Sion 2026 switches from 'star' leaders to a bid for Switzerland
By Callum Murray in PyeongChang
The controversial resignations of both the former vice-president and former chair of Sion’s bid to host the 2026 winter Olympic Games in separate scandals in quick succession last year might have caused some short-term damage to the bid, but in the medium and long term has enabled it to focus away from ‘star’ leaders and onto a “bid for Switzerland.”
That is the view of Frederic Favre, the recently-elected sports minister of Valais, the canton of which Sion is the capital city.
Christian Constantin, the high-profile president of the Sion soccer club and one of the bid’s most prominent backers, stepped down as its vice-president last September in a row over a confrontation with Rolf Fringer, the former Swiss national soccer team coach.
Then in December, Jean-Philippe Rochat, who had been named in the Panama Papers leak, stepped down, to be replaced by Jürg Stahl, the president of Swiss Olympic, the country's national Olympic committee.
Speaking exclusively to Sportcal here in PyeongChang, Favre said: “It’s an opportunity. At the start, it was an idea of a businessman [Constantin]. But the people were always asking, ‘Why does he have this idea for this project? What is the target for this person? What is his motivation?' Now with these problems, we have also the solution. It’s the bid of Swiss Olympic, the canton of Valais and the town of Sion. It’s not private, it’s public now.”
Constantin was regarded by many as the engine of the bid, but Favre said: “Now it’s the bid for Switzerland. Jürg Stahl from Swiss Olympic was president of the parliament [he remains a member of the Swiss parliament], a respectable person.”
Favre also cited the involvement of the mayor of Sion and of himself, saying: “Everyone knows us.”
This will be an important factor over the next few months as the bid goes through a consultation process with its stakeholders (political, sporting, economic and cultural) with the aim of allowing “everyone with an interest” to have a say, ahead of a crucial referendum in Valais on whether to proceed with the bid, scheduled for 10 June.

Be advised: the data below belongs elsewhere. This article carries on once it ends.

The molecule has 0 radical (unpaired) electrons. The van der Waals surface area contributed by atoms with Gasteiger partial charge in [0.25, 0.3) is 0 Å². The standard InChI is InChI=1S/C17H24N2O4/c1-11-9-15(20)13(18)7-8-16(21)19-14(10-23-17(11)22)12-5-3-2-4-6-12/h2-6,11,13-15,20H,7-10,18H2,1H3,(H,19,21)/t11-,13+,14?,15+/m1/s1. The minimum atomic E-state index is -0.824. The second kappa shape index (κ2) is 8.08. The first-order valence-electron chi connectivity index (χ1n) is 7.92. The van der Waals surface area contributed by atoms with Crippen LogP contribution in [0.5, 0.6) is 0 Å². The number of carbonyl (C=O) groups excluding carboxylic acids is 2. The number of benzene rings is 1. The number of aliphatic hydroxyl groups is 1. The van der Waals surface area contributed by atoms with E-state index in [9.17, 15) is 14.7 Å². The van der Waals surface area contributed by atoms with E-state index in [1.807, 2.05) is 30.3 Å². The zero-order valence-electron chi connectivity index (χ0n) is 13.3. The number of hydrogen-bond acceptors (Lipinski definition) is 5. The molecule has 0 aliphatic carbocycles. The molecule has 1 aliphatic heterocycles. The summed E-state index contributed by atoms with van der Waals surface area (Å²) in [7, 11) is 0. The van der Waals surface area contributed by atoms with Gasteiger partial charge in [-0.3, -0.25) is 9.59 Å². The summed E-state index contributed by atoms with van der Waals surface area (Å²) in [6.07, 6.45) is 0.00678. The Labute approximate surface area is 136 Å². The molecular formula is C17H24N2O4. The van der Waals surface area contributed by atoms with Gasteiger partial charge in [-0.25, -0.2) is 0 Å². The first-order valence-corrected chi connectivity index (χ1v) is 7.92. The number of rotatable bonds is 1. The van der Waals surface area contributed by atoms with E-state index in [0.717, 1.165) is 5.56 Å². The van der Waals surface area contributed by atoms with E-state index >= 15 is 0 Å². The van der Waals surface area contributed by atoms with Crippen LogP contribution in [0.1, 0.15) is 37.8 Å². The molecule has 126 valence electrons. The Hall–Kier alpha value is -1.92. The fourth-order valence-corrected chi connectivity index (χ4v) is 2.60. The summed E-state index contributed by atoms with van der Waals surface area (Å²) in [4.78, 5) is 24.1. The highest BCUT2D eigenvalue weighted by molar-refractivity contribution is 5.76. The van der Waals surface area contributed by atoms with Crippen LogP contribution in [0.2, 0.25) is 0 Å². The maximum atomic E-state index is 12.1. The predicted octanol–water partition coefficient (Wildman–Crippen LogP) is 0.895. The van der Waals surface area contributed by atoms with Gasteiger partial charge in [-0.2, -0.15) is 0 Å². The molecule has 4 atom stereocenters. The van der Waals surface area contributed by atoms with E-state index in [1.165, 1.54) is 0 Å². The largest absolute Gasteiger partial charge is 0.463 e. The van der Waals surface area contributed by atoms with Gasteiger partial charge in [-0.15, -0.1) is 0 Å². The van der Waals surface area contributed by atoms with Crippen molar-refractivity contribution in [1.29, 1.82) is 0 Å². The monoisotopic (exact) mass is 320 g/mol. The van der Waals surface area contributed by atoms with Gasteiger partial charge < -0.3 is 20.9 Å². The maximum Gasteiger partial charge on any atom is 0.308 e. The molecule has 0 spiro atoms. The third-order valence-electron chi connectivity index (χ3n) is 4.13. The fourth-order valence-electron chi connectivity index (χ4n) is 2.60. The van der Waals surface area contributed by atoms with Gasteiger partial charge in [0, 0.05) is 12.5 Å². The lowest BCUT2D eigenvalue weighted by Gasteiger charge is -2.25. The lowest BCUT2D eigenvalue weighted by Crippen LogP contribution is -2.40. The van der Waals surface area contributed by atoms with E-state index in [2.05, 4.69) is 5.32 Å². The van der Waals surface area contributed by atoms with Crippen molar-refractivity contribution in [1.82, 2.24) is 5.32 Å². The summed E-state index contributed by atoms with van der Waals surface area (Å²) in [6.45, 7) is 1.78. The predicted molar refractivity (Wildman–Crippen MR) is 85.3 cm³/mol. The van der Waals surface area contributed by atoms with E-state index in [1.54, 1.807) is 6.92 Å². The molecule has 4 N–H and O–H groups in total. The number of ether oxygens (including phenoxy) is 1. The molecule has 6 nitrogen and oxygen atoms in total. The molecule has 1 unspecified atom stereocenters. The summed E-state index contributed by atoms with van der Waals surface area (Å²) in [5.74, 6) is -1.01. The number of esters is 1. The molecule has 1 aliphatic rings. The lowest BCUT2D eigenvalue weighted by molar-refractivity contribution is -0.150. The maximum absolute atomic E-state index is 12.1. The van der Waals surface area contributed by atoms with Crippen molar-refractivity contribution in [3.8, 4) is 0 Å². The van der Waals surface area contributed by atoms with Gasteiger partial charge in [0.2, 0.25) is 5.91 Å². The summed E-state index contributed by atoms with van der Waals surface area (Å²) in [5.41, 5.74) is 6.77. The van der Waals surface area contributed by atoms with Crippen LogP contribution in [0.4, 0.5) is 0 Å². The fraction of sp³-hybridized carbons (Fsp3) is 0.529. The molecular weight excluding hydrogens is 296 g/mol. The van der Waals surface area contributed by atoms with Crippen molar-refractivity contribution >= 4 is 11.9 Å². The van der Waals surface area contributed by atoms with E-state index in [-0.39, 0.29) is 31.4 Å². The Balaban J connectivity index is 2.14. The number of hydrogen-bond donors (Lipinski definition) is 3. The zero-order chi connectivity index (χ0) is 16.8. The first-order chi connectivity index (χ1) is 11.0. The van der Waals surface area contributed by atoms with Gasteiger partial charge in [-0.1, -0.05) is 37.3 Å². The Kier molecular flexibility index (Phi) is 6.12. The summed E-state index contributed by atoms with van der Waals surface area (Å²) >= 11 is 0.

Recent history suggests that submitting an Olympic bid to a public referendum is a highly risky undertaking, but Favre said that, with just 4,000 signatures needed to trigger one, the bid took the view that it was better to take the initiative, adding: “We will only do it [host the games] if the population is OK with it.”
The bid won the support of the Swiss government in a significant milestone last October, as it pledged to provide up to SFr1 billion ($1.02 billion) for the campaign.
Of that figure, SFr8 million would go on the bid process itself, which will culminate with the host city vote in September 2019. Should Sion’s bid be successful, SFr827 million of federal funds would then go to help the organisation of the games themselves. The bid committee estimates the total projected costs at just under SFr2 billion. Security costs would also be met by central government.
Now, the bid needs the support of the entire parliament, in a decision that is due to be made in October. Favre said: “Jürg Stahl is one of the best people to explain it [to the parliament] and find a solution with every political group. We have the Federal Council support, but now the parliament needs to give the green light in October. We’re now awaiting the referendum in Valais and if they say yes it’s incredible to think our parliament would say no.”